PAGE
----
1. Oil prices
2. Events in the Eurozone, particularly Greece
3. Concern a stronger US Dollar will have on earnings
4. Ongoing disinflationary and deflationary pressures in the global economy.
The stock market tends to be a much more emotional market than the global bond and currency markets. What I mean is that one may glean much better directional signals for stocks by watching currencies and bonds. These two markets are the "dog that wags the tail (stocks)". And it's these two markets, particularly bonds, which I'm going to focus on in this brief commentary.
But first, here's where US stocks are as measured by the S&P 500:
I've highlighted the widely identified triple bottom everyone is talking about as well as what is looking like a triple top (thick purple dashed line) that repelled the S&P on Friday, February 6th (blue arrow). We're clearly in a trading range but what's notable is that the S&P 400 Mid cap Index made a new all time high on Thursday, February 5th and Small Caps as measured by the Russell 2000 and the S&P 600 Small Cap Index are outperforming their large cap brethren in the S&P 500. This is a sign of internal market strength and a reflection of the market's perception that large caps, most of which have international exposure, will be negatively impacted to some extent by a stronger US Dollar.
There has been much concern and market volatility over Greece and the new leftist government under Alexis Tsipras and their avowed pledge to gain debt relief from the EU and ECB. The situation is rather complex and I won't get into the fundamentals other than to say that if Greece thinks it's having a tough time now in the EU, they should consider that they will be far worse off if they ever left the union. But this is all a moot point because they're not leaving. At least that's what the US Treasury market is telling us with this week's price action. Yields spiked this week with some good US economic numbers and if there was truly a serious probability of Greece upsetting the global economy "apple cart", the "flight to safety trade" would have prevented the spike;
The daily chart above details the yield on the Ten Year US Treasury Note and it gives a history of the Ten Year yield going back to 2008. As can be seen, yields are still at historic lows for reasons I've articulated many times in past commentaries but my point is that the spike in yield highlighted above with the black arrow tells me there's no fear over any issues related to Greece. If things get dangerous over there you will see this yield and all yields along the Treasury yield curve drop like a rock. Then you can start worrying!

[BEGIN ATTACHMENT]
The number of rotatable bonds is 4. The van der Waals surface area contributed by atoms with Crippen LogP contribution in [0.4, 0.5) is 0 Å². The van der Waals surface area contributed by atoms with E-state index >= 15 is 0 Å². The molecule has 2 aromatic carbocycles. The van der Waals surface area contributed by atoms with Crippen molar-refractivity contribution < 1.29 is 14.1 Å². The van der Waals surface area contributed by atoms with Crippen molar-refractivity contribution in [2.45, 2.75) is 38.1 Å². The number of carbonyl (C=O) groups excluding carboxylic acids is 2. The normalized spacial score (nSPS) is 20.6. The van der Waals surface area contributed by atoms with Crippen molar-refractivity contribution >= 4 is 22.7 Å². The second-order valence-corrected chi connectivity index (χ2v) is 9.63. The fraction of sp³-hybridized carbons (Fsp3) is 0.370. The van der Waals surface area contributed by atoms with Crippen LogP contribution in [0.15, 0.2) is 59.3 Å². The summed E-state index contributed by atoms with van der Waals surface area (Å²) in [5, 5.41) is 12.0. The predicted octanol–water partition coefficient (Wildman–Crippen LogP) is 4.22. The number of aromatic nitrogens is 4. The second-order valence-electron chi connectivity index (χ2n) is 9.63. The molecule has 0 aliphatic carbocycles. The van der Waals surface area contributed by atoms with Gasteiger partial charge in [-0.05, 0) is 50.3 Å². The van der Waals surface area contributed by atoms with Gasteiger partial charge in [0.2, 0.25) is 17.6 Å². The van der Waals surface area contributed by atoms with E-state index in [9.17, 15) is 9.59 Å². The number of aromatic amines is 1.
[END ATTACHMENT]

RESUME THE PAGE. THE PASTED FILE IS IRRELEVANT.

I've detailed in previous commentaries how the US Treasury yield curve has been flattening which is usually predictive of weaker economic growth and in looking at the chart below that trend is still intact. But this week's yield action (black arrows) might be an early indicator that this might be changing. This is a chart of the Ten Year Yield (green line) and the Two Year Yield (red line):
The Treasury market is telling us there is no fear in the global financial system. The bounce we got in oil prices over the past week has helped to stabilize equities as disinflationary trends have been mitigated (at least for now).
Inter market relationships are by no means definitive at this point as certain markets are moving according to their respective supply/demand fundamentals (oil), while Gold is more in inverse "lockstep" with the US Dollar. Stocks and the US Dollar have been generally positively correlated for some months now which is signalling a continuation of normalcy: the value of a nation's currency is in direct proportion to it's economic and financial health.
If someone had asked me a week ago where stocks were headed I would have told them that there was a good chance we were lining up for a serious correction. But the Treasury market and the charts above tell me that is not in the cards. Still, there will need to be a catalyst to shake stocks out of their obvious trading range in the first chart above. Perhaps, Greece and the EU settling their differences could provide such a catalyst for stocks.
So, watch Treasuries! They will tell us where equities are going.
Have a great week!
The statements, opinions and projections made in this writing are for informational purposes and are my own. They do not represent the views of my broker/dealer. Additionally, this writing does not constitute an offer to sell, a solicitation to buy, or a recommendation regarding any securities transaction, or as an offer to provide advisory or other services by me or my broker/dealer in any jurisdiction in which such offer, solicitation, purchase or sale would be unlawful under the securities laws of such jurisdiction.
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